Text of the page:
I like the 1/4" telephone plugs, with their 19th-century 'telegraphy' heritage.  I always wanted to be a teleprinter operator...  Now I just need the weather to warm up enough for me to spend time in the garage wiring it all in.
  22. C126

    B.R. blue goods yard.
    Weary of paint and modelling clay, as the coal/minerals yard starts to look presentable, I thought I would try posing some stock.  Herewith my efforts.  Sorry about the backgrounds.
     

     
    A 71 pretending to be a 74 pops into the minerals siding with a special delivery of tar.
     
     

     
    Said tar wagon is taken off by the yard shunter, releasing the 71.  Now we return to Speedlink air-braked services...
     
     

     
    The aggregates merchant sets about filling and emptying wagons.
     
     

     
    The 'old school' Lima 33 waits to take away the agricultural hoppers and tanks (grain and flour).
     
     

     
    73 113 shunts an empty VIX, preparing to send it over the seas to exotic Eastern lands.  Please try and ignore the garden tools...
     
     

     
    73 111 shunts a delivery of minerals.
     
     

     
    The yard shunter brings the day's stock into the Departure Road, in front of the mineral yard.
     
     

     
    An overall view of the layout so far.  The nearest 'rust' needs toning down, which I should have done before taking the photographs, but I wanted a break from the artist's smock and palette.  Now time for dinner, and some glasses of Cotes du Rhone!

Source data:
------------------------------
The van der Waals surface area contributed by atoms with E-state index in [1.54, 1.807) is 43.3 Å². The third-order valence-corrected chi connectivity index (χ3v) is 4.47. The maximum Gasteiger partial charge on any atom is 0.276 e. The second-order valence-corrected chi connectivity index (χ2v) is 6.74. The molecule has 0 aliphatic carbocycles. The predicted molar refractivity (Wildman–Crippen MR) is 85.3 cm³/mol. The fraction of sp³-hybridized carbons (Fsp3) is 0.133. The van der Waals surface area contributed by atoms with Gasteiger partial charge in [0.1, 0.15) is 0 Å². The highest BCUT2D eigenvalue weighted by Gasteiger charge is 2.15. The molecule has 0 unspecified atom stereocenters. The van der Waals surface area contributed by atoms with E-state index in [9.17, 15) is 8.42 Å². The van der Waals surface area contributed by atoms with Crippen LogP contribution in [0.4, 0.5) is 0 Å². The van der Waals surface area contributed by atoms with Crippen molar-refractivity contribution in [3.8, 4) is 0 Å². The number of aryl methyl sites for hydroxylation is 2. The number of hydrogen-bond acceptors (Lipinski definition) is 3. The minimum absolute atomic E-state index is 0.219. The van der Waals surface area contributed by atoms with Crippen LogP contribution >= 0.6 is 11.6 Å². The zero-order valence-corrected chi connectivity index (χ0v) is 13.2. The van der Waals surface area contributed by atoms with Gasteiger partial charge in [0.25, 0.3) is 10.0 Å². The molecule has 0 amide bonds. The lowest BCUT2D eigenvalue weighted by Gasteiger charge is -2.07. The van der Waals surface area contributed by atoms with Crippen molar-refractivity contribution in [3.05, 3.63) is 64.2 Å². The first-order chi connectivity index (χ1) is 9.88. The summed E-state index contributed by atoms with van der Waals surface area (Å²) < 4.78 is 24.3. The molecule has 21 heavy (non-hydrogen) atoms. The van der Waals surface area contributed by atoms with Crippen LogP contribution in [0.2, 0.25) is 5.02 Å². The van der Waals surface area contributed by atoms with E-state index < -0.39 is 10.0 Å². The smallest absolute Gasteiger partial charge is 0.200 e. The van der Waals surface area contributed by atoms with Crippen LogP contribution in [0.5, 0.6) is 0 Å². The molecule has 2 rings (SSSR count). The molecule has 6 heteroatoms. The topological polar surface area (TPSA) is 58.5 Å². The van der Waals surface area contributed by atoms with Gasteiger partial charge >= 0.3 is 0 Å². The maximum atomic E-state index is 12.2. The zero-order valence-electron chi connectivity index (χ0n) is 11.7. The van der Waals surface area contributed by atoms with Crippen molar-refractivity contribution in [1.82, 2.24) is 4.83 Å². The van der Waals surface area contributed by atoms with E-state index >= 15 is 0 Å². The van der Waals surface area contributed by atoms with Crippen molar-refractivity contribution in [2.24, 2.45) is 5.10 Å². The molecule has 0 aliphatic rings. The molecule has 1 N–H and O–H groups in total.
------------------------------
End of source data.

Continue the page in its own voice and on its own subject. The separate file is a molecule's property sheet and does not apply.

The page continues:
23. C126

    B.R. blue goods yard.
    Waiting for the paint to dry on my wagon-loads, I knocked up a little shelter for the aggregate merchant's J.C.B. yester-day.
     

     
    The area on the right will be filled by the office building and a couple of motor-cars.  Now I am playing with modelling clay again, ballasting the right hand - general merchandise sidings - side of the yard.
  24. C126
    Having waited a week for the modelling clay to dry, on closer examination I see my method of squashing and scraping with my thumb a large lump of modelling clay across and into the track has caused the sleepers to move and distort:
     

     
    My how I laughed!  Thankfully, this was done for only one-third of the layout.  For the right hand sidings (general merchandise) I will make little 'sausages' and cut them off to push down into the sleeper gaps.  For the passenger station viaduct, I will be using granite chippings and P.V.A. glue, so the problems will differ, no doubt.  'Let the shipwrecks of others' misfortunes be your lighthouses', or suchlike...
  25. C126

    B.R. blue goods yard.
    Spent Wednesday covering everything with what looked like Cornish china clay, but was far less romantic: Hobbycraft air-drying modelling clay.  It gets everywhere.  However, I filled the 'four foot' almost to my satisfaction, and must now pluck up courage to attempt not to glue up a point.  Thankfully, it takes about a fort-night to dry, and it is freezing cold and snowing outside, so a good reason to find something else to do, or at least start wondering whether the cracks will show under a couple of layers of acrylic paint.
     

     

     
    Such a shame I had to dismantle everything for this task.  It all looks so offensively untidy!